Alicia Vikander, Testament of Youth

By Mitchell, Wendy | Screen International, December 19, 2014 | Go to article overview

Alicia Vikander, Testament of Youth


Mitchell, Wendy, Screen International


Alicia Vikander tells Wendy Mitchell about doing Vera Brittain justice in Testament Of Youth and finding roles of emotional substance.

Alicia Vikander says she is drawn to "that rare thing of good female roles. Especially for young women, I try to find roles of emotional substance and not just only being 'the girl'."

That is certainly true of her part in Testament Of Youth, which sees her portray the young English writer Vera Brittain as she deals with the loss of her fiancé and brother in the First World War.

Growing up in Sweden, Vikander had not heard of Brittain. Yet she was immediately drawn to Juliette Towhidi's script. "I was so passionate about the project. She's such a powerful woman who had this strong life journey. It's knowing what journey women have made over 100 years. Emotionally it feels like a girl you could know now, but the rules and context of life back then were different - you needed a chaperone to take a train and you couldn't decide your own education."

A life in letters

Vikander prepared for the role by reading Brittain's books - not just the 1933 memoir of the same name but her letters as well. "The book that collects the letters between her and her brothers and Roland, that's what helped me the most. The novel was written by a woman in the early '30s looking back on her life, while the letters were her in the moment. It was the young woman's words."

She also had the chance to meet Brittain's daughter, Shirley Williams. They had tea together and "she shared her experiences, but of course that's a different woman that she knew than the period in the film; that was the woman leading up to the war, not a mother after the war".

'I try to find roles of emotional substance and just only being the girl'Alicia Vikander

Vikander, like the rest of the cast, worked with a dialect coach to ensure she had the correct regional tones of the time period. "Being foreign, it was intimidating to take on the part of such a British icon," she recalls, although her accent in the film is pitch perfect (she has lived in London for several years). "I had to try to nail a British accent. That was probably the toughest thing so far; I really wanted to get it right, to give justice to her."

The actress pays credit to UK director James Kent, who makes an impressive feature debut after working in television. …

The rest of this article is only available to active members of Questia

Already a member? Log in now.

Notes for this article

Add a new note
If you are trying to select text to create highlights or citations, remember that you must now click or tap on the first word, and then click or tap on the last word.
One moment ...
Default project is now your active project.
Project items
Notes
Cite this article

Cited article

Style
Citations are available only to our active members.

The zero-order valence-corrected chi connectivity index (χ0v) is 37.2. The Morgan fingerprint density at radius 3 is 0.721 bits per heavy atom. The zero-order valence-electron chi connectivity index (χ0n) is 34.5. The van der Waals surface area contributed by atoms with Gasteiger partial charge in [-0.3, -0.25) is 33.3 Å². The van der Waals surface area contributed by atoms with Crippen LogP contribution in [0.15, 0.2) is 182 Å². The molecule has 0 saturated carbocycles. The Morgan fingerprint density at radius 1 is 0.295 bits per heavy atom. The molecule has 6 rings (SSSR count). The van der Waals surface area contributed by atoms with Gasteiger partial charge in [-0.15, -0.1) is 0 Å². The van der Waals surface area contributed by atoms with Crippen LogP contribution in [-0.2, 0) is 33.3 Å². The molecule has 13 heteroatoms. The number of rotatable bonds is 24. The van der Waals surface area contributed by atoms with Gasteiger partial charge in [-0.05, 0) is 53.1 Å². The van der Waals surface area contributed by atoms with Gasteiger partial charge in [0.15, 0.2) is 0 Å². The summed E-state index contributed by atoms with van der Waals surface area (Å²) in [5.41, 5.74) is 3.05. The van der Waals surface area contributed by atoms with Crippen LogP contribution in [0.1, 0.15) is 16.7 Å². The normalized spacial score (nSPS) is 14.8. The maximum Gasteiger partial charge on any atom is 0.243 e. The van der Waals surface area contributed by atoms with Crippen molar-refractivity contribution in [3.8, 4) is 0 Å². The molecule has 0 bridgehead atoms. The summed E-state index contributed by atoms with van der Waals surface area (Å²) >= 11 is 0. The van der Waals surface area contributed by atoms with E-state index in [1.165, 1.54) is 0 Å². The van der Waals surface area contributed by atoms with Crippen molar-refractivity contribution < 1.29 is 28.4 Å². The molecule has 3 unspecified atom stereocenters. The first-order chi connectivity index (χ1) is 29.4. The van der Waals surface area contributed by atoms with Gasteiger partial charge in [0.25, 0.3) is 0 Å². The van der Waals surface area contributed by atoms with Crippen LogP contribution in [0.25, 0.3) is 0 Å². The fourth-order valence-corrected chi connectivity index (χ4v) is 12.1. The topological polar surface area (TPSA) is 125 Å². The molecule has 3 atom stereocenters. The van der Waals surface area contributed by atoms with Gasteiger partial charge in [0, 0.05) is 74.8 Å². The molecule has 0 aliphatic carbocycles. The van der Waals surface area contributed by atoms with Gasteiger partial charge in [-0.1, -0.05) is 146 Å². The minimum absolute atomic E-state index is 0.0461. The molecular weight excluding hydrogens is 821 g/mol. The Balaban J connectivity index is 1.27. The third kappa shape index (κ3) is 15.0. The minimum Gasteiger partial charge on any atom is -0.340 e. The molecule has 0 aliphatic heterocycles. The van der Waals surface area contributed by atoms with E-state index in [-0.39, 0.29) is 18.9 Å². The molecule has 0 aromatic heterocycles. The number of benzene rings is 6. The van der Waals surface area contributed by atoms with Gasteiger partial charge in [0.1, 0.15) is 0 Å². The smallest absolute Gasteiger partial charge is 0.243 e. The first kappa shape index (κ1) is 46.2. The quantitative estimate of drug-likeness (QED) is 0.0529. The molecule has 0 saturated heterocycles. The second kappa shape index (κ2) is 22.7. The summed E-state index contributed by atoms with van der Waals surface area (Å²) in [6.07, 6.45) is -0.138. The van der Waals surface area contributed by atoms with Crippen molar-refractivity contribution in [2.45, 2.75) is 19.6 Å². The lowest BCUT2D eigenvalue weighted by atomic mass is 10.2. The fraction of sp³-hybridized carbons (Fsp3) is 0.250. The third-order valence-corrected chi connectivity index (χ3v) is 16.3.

Buy instant access to cite pages or passages in MLA 8, MLA 7, APA and Chicago citation styles.

(Einhorn, 1992, p. 25)

(Einhorn 25)

(Einhorn 25)

1. Lois J. Einhorn, Abraham Lincoln, the Orator: Penetrating the Lincoln Legend (Westport, CT: Greenwood Press, 1992), 25, http://www.questia.com/read/27419298.

Note: primary sources have slightly different requirements for citation. Please see these guidelines for more information.

Cited article

Alicia Vikander, Testament of Youth
Settings

Settings

Typeface
Text size Smaller Larger Reset View mode
Search within

Search within this article

Look up

Look up a word

  • Dictionary
  • Thesaurus
Please submit a word or phrase above.
Print this page

Print this page

Why can't I print more than one page at a time?

Help
Full screen
Items saved from this article
  • Highlights & Notes
  • Citations
Some of your highlights are legacy items.

Highlights saved before July 30, 2012 will not be displayed on their respective source pages.

You can easily re-create the highlights by opening the book page or article, selecting the text, and clicking “Highlight.”

matching results for page

    Questia reader help

    How to highlight and cite specific passages

    1. Click or tap the first word you want to select.
    2. Click or tap the last word you want to select, and you’ll see everything in between get selected.
    3. You’ll then get a menu of options like creating a highlight or a citation from that passage of text.

    OK, got it!

    Cited passage

    Style
    Citations are available only to our active members.
    Buy instant access to cite pages or passages in MLA 8, MLA 7, APA and Chicago citation styles.

    "Portraying himself as an honest, ordinary person helped Lincoln identify with his audiences." (Einhorn, 1992, p. 25).

    "Portraying himself as an honest, ordinary person helped Lincoln identify with his audiences." (Einhorn 25)

    "Portraying himself as an honest, ordinary person helped Lincoln identify with his audiences." (Einhorn 25)

    "Portraying himself as an honest, ordinary person helped Lincoln identify with his audiences."1

    1. Lois J. Einhorn, Abraham Lincoln, the Orator: Penetrating the Lincoln Legend (Westport, CT: Greenwood Press, 1992), 25, http://www.questia.com/read/27419298.

    Cited passage

    Thanks for trying Questia!

    Please continue trying out our research tools, but please note, full functionality is available only to our active members.

    Your work will be lost once you leave this Web page.

    Buy instant access to save your work.

    Already a member? Log in now.

    Search by... Author
    Show... All Results Primary Sources Peer-reviewed

    Oops!

    An unknown error has occurred. Please click the button below to reload the page. If the problem persists, please try again in a little while.